• Fruits/Nuts: Almond; Apple; Cane Berry; Cherry; Citrus; Grape; Melon; Peanut; Pecan; Strawberry; Tropical Fruits; Walnut; Other
  • Legumes: Beans; Chickpea (Garbanzo); Pea; Other
  • Ornamentals: Annual Ornamentals; Herbaceous Ornamentals; Perennial Ornamentals; Woody Ornamentals; Other
  • Trees: Angiosperm; Conifers; Forest Trees; Shade Trees; Other
  • Tropical/Subtropical Crops: Banana; Cacao; Cassava; Coffee; Papaya; Plantain; Sugarcane; Tropical Fruits; Other
  • Turfgrass: Cool-season; Warm-season; Other
  • Vegetables: Beets; Brassicas (Crucifers); Carrot; Celery; Leafy Vegetables; Lettuce; Onion; Peppers; Potato; Sugar Beet; Sweet Corn; Sweet Potato; Tomato; Other
  • Other

5. Abstract Text


  • The abstract must be in one paragraph.
  • DO NOT include the title, author name(s), or author affiliations in the abstract text field.
  • Use the abstract toolbar to add formatting (italics, superscripts, or subscripts)
  • Character limit is 1,490 characters including spaces (Approximately 250 word count).

Sample Abstract

Didymella bryoniae, the fungus that causes gummy stem blight, survives between crops in cucurbit debris. A pesticide that eliminates the fungus from infested debris would reduce initial inoculum for subsequent crops planted in infested fields. Naturally infected, 5-cm muskmelon vine sections were sprayed with field-equivalent rates of three herbicides, four fungicides, six salts, three botanical extracts, or three organic pesticides. After 3 days, vine sections were cut into 1-cm pieces and cultured on 1/4 PDA plus antibiotics. Each pesticide was tested 2 to 4 times with 10 to 20 vine sections per treatment. Chlorothalonil, mancozeb, sodium bisulfite, and pyraclostrobin + boscalid (Pristine) consistently reduced recovery of D. bryoniae to an average of 63, 57, 41, and 8% of vine pieces, respectively, compared to a water-treated control (99%). The other pesticides did not significantly reduce recovery of the fungus. Using Pristine to treat debris at the end of the season is not advisable, because of the risk of resistance to this fungicide. However, a non-specific material, such as a broad-spectrum fungicide or a salt, could be used to reduce the amount of surviving inoculum.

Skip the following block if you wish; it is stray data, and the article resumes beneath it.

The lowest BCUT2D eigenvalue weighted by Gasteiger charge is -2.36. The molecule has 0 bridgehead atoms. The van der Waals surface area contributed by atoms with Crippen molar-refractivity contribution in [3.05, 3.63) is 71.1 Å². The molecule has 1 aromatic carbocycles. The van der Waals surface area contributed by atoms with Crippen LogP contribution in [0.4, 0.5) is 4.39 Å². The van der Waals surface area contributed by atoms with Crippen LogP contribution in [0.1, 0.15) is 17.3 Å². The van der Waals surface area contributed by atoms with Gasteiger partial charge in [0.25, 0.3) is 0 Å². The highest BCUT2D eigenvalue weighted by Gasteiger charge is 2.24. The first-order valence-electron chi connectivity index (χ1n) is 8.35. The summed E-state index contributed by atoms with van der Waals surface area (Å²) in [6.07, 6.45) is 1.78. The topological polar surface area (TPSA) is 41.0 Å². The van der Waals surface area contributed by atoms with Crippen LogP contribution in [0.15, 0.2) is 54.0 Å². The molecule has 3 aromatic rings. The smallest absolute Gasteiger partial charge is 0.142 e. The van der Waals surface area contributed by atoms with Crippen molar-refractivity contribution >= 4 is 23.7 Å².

Terms & Conditions

I agree that by submitting this abstract, it has been reviewed by two non-authors.

If the abstract is accepted, I agree that the designated presenting author will present the abstract at the 2016 APS Annual Meeting, July 30-August 3, 2016, Tampa, Florida, U.S.A. and will register and pay the registration fee by June 3, 2016. I confirm that this is an original work and that the abstract has not been previously published. I and any contributing authors, as sole proprietors of the abstract, agree to transfer copyright of the abstract to The American Phytopathological Society. Abstracts will be published online in June 2016. By agreeing, I accept this copyright transfer.

I understand that failure to accept the copyright transfer will result in the immediate cancellation of my abstract submission.